Saturday, October 27, 2012

Bonhoeffer and theology

We are not observing a Year of Faith this year to celebrate "faith." After all, one does not have faith in faith. The occasion and focus of this particular Year of Faith is the 50th anniversary of the beginning of the Second Vatican Ecumenical Council, an amazing event in the life of the Church. So, the purpose of this year is to focus on the Council, to study, discuss, and seek to more fully and faithfully incorporate the documents of the Council in the life of the Church. Generically, of course, every year is a year of faith.

For some reason, the combination of the Year of Faith and Synod on the New Evangelization have put me in a very ecumenical state-of-mind, as my posts about the interventions of the Archbishop of Canterbury and the Anglican bishop of Sheffield, England indicates. Today I received in the mail my copy of Dr. Ferdinand Schlingensiepen's Dietrich Bonhoeffer 1906-1945: Martyr, Thinker, Man of Resistance. In the preface to his book Dr. Schingensiepen wrote something about Bonhoeffer that put me very much in mind of Good Pope John's rationale for calling Vatican II (the thought crossed my mind that it would've been most wonderful had Bonhoeffer lived long enough to participate in the Council as an ecumenical observer):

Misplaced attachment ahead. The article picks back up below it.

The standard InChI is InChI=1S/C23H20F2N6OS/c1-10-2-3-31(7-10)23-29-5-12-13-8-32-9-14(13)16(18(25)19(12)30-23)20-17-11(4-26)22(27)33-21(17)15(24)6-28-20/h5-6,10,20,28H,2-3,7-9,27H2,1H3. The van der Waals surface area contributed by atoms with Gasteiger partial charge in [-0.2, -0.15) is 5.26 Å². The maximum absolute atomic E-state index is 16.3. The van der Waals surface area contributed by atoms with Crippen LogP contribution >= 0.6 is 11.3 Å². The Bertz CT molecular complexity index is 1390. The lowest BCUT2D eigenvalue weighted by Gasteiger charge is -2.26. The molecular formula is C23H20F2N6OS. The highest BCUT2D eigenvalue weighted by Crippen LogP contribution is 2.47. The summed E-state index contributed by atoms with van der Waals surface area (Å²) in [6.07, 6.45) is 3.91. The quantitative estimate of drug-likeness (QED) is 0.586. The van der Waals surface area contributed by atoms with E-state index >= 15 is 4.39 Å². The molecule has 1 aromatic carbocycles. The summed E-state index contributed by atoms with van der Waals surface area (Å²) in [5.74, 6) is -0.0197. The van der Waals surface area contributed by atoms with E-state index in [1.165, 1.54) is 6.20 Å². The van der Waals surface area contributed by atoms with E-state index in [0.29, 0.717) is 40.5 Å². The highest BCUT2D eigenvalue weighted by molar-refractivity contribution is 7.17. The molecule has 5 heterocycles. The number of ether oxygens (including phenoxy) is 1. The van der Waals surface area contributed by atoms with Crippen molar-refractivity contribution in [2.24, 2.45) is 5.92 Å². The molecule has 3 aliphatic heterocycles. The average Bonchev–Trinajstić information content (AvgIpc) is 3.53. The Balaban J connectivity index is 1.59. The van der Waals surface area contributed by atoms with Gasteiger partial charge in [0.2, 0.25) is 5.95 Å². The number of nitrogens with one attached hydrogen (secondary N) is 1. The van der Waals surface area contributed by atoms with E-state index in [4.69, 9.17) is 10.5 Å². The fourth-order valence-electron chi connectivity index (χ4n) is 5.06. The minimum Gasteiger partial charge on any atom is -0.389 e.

To be able to live, to act, and to die as Bonhoeffer did requires traits that even he did not inherit, but rather acquired in youth, in his parents' home and during his time at university: intellectual curiosity, an incorruptible sense of right and wrong, and the courage to make uncomfortable decisions with potentially dangerous consequences. In these ways Bonhoeffer is an example for others, and of interest even to people who no longer expect anything from the Church. However, they must be prepared - with intellectual curiosity of their own- to become engaged with what, for Bonhoeffer theology was. Bonhoeffer wanted to expose theology to the fresh air of modern thinking. He insisted that the message of the Church must always apply concretely to the reality of the world. Timeless truths he considered useless, for "what is always true is precisely what is not true today"
Of course, that last phrase requires a lot of unpacking, perhaps even a close reading of his Ethics. I think it also has something to do with the question about how something timeless can remain anything but an abstraction. In Christ, after all, eternity entered into time, thus bringing God not just near, but right in our midst ("and the Word became flesh and dwelt among us" John 1:14a- which literally means "tents among us").



It strikes me that it was fresh air Bonhoeffer, and to a greater extent, Karl Barth, who engaged in the same struggle, brought to Protestant Christians through their critique of the stale style of dogmatics formulated by Bonhoeffer's professor Adolf von Harnack and others, which, it seems to me, was a factor in them acting courageously.

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